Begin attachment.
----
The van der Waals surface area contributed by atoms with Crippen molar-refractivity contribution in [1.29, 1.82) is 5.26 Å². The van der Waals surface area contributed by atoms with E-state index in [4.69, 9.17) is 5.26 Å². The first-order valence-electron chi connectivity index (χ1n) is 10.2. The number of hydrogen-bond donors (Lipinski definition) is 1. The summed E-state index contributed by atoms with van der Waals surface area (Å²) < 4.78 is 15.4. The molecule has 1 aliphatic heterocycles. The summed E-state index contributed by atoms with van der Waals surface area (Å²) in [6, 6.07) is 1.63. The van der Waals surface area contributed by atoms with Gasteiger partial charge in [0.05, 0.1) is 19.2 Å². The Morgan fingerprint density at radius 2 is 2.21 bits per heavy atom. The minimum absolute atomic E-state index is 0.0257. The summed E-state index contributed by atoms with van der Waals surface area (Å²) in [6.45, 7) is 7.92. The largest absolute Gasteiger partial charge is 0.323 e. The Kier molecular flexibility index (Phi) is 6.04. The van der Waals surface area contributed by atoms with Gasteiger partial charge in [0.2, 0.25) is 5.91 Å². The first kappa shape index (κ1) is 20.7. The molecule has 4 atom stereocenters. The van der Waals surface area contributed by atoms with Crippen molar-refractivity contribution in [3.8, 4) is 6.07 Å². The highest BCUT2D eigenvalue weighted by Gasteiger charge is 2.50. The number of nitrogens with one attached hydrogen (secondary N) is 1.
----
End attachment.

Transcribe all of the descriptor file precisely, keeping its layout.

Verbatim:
The van der Waals surface area contributed by atoms with Crippen molar-refractivity contribution in [1.29, 1.82) is 5.26 Å². The van der Waals surface area contributed by atoms with E-state index in [4.69, 9.17) is 5.26 Å². The first-order valence-electron chi connectivity index (χ1n) is 10.2. The number of hydrogen-bond donors (Lipinski definition) is 1. The summed E-state index contributed by atoms with van der Waals surface area (Å²) < 4.78 is 15.4. The molecule has 1 aliphatic heterocycles. The summed E-state index contributed by atoms with van der Waals surface area (Å²) in [6, 6.07) is 1.63. The van der Waals surface area contributed by atoms with Gasteiger partial charge in [0.05, 0.1) is 19.2 Å². The Morgan fingerprint density at radius 2 is 2.21 bits per heavy atom. The minimum absolute atomic E-state index is 0.0257. The summed E-state index contributed by atoms with van der Waals surface area (Å²) in [6.45, 7) is 7.92. The largest absolute Gasteiger partial charge is 0.323 e. The Kier molecular flexibility index (Phi) is 6.04. The van der Waals surface area contributed by atoms with Gasteiger partial charge in [0.2, 0.25) is 5.91 Å². The first kappa shape index (κ1) is 20.7. The molecule has 4 atom stereocenters. The van der Waals surface area contributed by atoms with Crippen molar-refractivity contribution in [3.8, 4) is 6.07 Å². The highest BCUT2D eigenvalue weighted by Gasteiger charge is 2.50. The number of nitrogens with one attached hydrogen (secondary N) is 1.